Shirah Vollmer MD

The Musings of Dr. Vollmer

CS Lewis: Known as “Jack”

Posted by Dr. Vollmer on February 8, 2013


According to Wikipedia, “at the age of four, shortly after his dog Jacksie was killed by a car, he (CS Lewis) announced that his name was now Jacksie. At first, he would answer to no other name, but later accepted Jack, the name by which he was known to friends and family for the rest of his life.” This vignette intrigues me, as I continue to prepare for my upcoming Talkback. My contention is that CS Lewis and Freud are each representing different aspects of their own belief systems. In essence, they agree with each other, they maintain conflicting opinions, but, for the purposes of a writing career, for the purpose of establishing a place in history,  they articulate only one side of the argument about G-d, sexuality and the meaning of life. Given that point of view, I take from CS Lewis, insisting on being called the name of his suddenly deceased dog, is a way in which he lives out  his belief that death is not permanent, so long as someone keeps your memory alive. So much of the discussion about the meaning of life, stems from one’s view of death. If death is final, then fear might ensue. If death is one step on a longer journey, then perhaps one can relax into life. If CS Lewis could think about his dog every day, as he is called by his dog’s name every day, then Jacksie is still alive, yet in a different way then before he was hit by a car. As February represents a month of memories for me, of a particular person that I was close to, who is no longer with us (or me), I, too, am aware of how important it is to keep the discussion, and hence the person, long away from our living world, alive in a way which still has meaning for me. I imagine telling others to now call me by the deceased person’s name. I can feel how special this would make me feel. I can feel that I was not just living my life, but theirs as well. The name would represent a “containment” as Winnicott  would say. In this “containment” there is peace. CS Lewis, Jack, was on to something psychoanalytic; a fact he may take issue with. May he rest in peace.

4 Responses to “CS Lewis: Known as “Jack””

  1. Jon said

    Death of a loved one is a very sad thing. Each such experience is unique, and we react to each one in ways we might not have been able to predict.

    Being a fellow traveler with you on this look into Freud and Lewis, we must look at how each approaches death. Of course, we do not know what will happen to our loved one (or ourselves, for that matter) after death, so this sets the stage ripe for beliefs. As Michel de Montaigne noted over four and a half centuries ago, “Nothing is so firmly believed as what is least known.” Thus, we have death to help be a window to our belief.

    • Yes, death does allow for projections, which consists of our wishes and our fears.I wish/fear that the projections cast on the Talkback host tomorrow night carries with it the most positive of feelings along with a sense of deep stimulation. We wil see.

  2. Shelly said

    While I sympathize with CJ Lewis’ loss of Jacksie and his hope of keeping his soul alive such that he insisted on being called by that name, I find it hard to relate to missing a pet that much that one would wish to embody an animal’s body. However, the passing of a beloved father, mother, sister, brother, child, grandmother or grandfather–this I can relate to and empathize with and therefore I can very well understand the desire to take on that name and live the life of that loved one. If I knew of someone who had lost someone very dear to them and wanted to mark the anniversary of the passage, if it would be in my power in any way, to give my friend peace, I would do it. Best of luck tonight (Sunday).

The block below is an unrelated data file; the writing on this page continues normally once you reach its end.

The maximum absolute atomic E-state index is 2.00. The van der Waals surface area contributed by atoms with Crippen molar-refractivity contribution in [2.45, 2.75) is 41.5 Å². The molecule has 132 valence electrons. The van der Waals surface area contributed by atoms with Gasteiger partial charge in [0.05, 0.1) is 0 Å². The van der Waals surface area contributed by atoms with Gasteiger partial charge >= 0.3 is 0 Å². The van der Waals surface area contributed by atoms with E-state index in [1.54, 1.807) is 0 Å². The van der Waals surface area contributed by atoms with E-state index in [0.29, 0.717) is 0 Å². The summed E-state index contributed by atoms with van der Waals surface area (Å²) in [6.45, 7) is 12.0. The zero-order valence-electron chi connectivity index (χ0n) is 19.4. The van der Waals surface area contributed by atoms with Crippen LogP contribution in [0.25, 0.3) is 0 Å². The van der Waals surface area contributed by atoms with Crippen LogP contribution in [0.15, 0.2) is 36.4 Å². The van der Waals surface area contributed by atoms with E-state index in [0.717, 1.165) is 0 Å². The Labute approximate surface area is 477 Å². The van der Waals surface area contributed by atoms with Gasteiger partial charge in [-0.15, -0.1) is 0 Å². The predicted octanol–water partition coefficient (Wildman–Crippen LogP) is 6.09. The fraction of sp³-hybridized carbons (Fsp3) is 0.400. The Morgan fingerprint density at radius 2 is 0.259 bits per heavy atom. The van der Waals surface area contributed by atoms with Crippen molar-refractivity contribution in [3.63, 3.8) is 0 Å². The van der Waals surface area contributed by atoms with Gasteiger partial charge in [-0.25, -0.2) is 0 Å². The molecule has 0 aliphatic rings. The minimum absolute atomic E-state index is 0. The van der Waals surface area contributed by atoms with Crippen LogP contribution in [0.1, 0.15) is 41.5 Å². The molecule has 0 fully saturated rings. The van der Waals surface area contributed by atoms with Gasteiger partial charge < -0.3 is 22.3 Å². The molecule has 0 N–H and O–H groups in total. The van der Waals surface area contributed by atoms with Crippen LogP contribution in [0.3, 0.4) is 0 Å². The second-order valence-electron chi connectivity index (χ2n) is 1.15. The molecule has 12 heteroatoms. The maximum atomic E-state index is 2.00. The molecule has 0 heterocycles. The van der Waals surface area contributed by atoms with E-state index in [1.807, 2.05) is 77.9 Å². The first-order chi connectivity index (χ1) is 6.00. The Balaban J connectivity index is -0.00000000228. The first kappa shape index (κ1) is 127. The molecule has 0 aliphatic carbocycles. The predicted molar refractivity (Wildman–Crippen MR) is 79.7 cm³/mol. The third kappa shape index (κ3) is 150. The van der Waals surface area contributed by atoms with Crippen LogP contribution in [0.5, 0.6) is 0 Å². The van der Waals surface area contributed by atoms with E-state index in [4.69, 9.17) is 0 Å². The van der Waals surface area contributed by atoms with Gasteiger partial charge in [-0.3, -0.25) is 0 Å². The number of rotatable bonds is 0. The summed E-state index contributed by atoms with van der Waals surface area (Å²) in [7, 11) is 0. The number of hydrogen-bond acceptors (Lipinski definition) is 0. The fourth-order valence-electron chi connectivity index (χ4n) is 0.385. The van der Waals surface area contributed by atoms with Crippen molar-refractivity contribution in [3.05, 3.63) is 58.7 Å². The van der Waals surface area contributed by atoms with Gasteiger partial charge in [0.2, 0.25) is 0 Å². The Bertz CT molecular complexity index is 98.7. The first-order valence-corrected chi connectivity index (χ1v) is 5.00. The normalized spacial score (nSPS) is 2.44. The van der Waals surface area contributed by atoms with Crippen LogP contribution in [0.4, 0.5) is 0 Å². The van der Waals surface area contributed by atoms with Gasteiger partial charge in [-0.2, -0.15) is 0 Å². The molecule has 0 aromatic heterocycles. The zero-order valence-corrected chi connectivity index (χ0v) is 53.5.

• Shirah said

      Thanks, Shelly. I think we have to remember that CS Lewis was a little boy, and as such, the meaning of Jacksie, his dog seems to me to be the one thing that he held close to his heart without conflict or pain. When Jacksie had a sudden demise, I imagine, CS Lewis felt that he lost the one thing in his life that he could always count on. This meaning of the loss can create a yearning, or a searching. for maintaining that relationship, which he tried to do by assuming his name. The poetry of it all impresses me. It is as if CS Lewis said, “well, if I can’t have the only thing in my life that gave me deep comfort, then at least I can have his name.” I think we all make those kinds of bargains with ourselves, unconsciously speaking, all the time. It is often true then when someone close to us dies, we take on their clothing style, their speech intonations or their interests, as a way of “remembering” them. The assumption of parts of their identity is a way in which we reassure ourselves that their life was not for nothing, and hence ours is not either. The fact that it was a dog as opposed to a person is not relevant, as the dog, like other people in our lives, are places in which we project, or fantasize, about what this relationship means to us. It is the fantasy created around the dog which entered into CS Lewis’ mental life, making us all think about the fantasies we create around all of our relationships. Sure, relationships with other humans are more complicated, since we get feedback from them which gets woven into our fantasies, but that does not mean that a relationship with an animal can’t be very deep.

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